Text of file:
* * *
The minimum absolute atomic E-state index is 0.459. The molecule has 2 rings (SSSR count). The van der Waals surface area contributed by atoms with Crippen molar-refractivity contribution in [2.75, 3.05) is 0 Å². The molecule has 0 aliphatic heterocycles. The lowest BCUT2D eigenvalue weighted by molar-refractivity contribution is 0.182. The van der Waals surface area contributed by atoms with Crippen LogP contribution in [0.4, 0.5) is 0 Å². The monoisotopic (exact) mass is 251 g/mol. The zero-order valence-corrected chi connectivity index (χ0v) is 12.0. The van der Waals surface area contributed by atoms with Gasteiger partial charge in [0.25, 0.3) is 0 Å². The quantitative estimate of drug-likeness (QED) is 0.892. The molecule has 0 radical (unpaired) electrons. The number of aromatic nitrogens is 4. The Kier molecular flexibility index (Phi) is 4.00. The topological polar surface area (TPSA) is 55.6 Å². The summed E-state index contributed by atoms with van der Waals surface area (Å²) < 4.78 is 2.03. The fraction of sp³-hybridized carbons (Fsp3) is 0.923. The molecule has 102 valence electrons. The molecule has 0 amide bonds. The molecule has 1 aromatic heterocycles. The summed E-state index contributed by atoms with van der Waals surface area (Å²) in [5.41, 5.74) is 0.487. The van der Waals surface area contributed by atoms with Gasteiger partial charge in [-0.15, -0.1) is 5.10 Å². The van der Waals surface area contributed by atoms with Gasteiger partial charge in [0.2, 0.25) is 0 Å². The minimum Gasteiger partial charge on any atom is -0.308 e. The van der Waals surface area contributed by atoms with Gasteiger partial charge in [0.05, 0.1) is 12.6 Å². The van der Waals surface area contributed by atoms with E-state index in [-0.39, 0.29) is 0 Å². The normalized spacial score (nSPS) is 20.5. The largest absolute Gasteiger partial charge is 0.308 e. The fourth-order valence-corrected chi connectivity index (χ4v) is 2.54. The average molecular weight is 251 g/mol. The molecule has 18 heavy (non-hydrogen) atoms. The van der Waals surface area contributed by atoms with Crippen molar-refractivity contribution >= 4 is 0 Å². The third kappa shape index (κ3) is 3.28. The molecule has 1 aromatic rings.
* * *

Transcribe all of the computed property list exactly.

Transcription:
The minimum absolute atomic E-state index is 0.459. The molecule has 2 rings (SSSR count). The van der Waals surface area contributed by atoms with Crippen molar-refractivity contribution in [2.75, 3.05) is 0 Å². The molecule has 0 aliphatic heterocycles. The lowest BCUT2D eigenvalue weighted by molar-refractivity contribution is 0.182. The van der Waals surface area contributed by atoms with Crippen LogP contribution in [0.4, 0.5) is 0 Å². The monoisotopic (exact) mass is 251 g/mol. The zero-order valence-corrected chi connectivity index (χ0v) is 12.0. The van der Waals surface area contributed by atoms with Gasteiger partial charge in [0.25, 0.3) is 0 Å². The quantitative estimate of drug-likeness (QED) is 0.892. The molecule has 0 radical (unpaired) electrons. The number of aromatic nitrogens is 4. The Kier molecular flexibility index (Phi) is 4.00. The topological polar surface area (TPSA) is 55.6 Å². The summed E-state index contributed by atoms with van der Waals surface area (Å²) < 4.78 is 2.03. The fraction of sp³-hybridized carbons (Fsp3) is 0.923. The molecule has 102 valence electrons. The molecule has 0 amide bonds. The molecule has 1 aromatic heterocycles. The summed E-state index contributed by atoms with van der Waals surface area (Å²) in [5.41, 5.74) is 0.487. The van der Waals surface area contributed by atoms with Gasteiger partial charge in [-0.15, -0.1) is 5.10 Å². The van der Waals surface area contributed by atoms with Gasteiger partial charge in [0.2, 0.25) is 0 Å². The minimum Gasteiger partial charge on any atom is -0.308 e. The van der Waals surface area contributed by atoms with Gasteiger partial charge in [0.05, 0.1) is 12.6 Å². The van der Waals surface area contributed by atoms with E-state index in [-0.39, 0.29) is 0 Å². The normalized spacial score (nSPS) is 20.5. The largest absolute Gasteiger partial charge is 0.308 e. The fourth-order valence-corrected chi connectivity index (χ4v) is 2.54. The average molecular weight is 251 g/mol. The molecule has 18 heavy (non-hydrogen) atoms. The van der Waals surface area contributed by atoms with Crippen molar-refractivity contribution >= 4 is 0 Å². The third kappa shape index (κ3) is 3.28. The molecule has 1 aromatic rings.